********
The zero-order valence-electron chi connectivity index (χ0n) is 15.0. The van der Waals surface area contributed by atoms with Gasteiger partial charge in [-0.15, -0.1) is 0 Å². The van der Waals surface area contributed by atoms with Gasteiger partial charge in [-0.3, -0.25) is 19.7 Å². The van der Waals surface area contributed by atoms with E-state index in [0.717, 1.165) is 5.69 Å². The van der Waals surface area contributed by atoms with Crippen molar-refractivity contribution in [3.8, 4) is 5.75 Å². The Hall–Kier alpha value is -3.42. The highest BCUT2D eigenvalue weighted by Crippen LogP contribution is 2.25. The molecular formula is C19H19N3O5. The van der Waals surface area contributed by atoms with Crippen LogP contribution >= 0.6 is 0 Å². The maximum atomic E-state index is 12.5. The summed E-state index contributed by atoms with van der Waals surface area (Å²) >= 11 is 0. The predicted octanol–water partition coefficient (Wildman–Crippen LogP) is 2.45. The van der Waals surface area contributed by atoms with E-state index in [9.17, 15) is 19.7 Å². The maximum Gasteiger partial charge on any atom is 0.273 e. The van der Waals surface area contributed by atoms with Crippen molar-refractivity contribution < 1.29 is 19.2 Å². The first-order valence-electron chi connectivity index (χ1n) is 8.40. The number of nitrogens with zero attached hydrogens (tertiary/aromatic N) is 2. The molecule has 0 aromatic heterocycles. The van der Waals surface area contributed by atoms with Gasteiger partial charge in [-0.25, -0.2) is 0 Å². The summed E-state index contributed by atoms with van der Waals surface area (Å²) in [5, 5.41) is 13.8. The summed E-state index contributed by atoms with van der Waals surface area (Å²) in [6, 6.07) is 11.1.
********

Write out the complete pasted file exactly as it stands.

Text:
The zero-order valence-electron chi connectivity index (χ0n) is 15.0. The van der Waals surface area contributed by atoms with Gasteiger partial charge in [-0.15, -0.1) is 0 Å². The van der Waals surface area contributed by atoms with Gasteiger partial charge in [-0.3, -0.25) is 19.7 Å². The van der Waals surface area contributed by atoms with E-state index in [0.717, 1.165) is 5.69 Å². The van der Waals surface area contributed by atoms with Crippen molar-refractivity contribution in [3.8, 4) is 5.75 Å². The Hall–Kier alpha value is -3.42. The highest BCUT2D eigenvalue weighted by Crippen LogP contribution is 2.25. The molecular formula is C19H19N3O5. The van der Waals surface area contributed by atoms with Crippen LogP contribution >= 0.6 is 0 Å². The maximum atomic E-state index is 12.5. The summed E-state index contributed by atoms with van der Waals surface area (Å²) >= 11 is 0. The predicted octanol–water partition coefficient (Wildman–Crippen LogP) is 2.45. The van der Waals surface area contributed by atoms with E-state index in [9.17, 15) is 19.7 Å². The maximum Gasteiger partial charge on any atom is 0.273 e. The van der Waals surface area contributed by atoms with Crippen molar-refractivity contribution < 1.29 is 19.2 Å². The first-order valence-electron chi connectivity index (χ1n) is 8.40. The number of nitrogens with zero attached hydrogens (tertiary/aromatic N) is 2. The molecule has 0 aromatic heterocycles. The van der Waals surface area contributed by atoms with Gasteiger partial charge in [-0.25, -0.2) is 0 Å². The summed E-state index contributed by atoms with van der Waals surface area (Å²) in [5, 5.41) is 13.8. The summed E-state index contributed by atoms with van der Waals surface area (Å²) in [6, 6.07) is 11.1.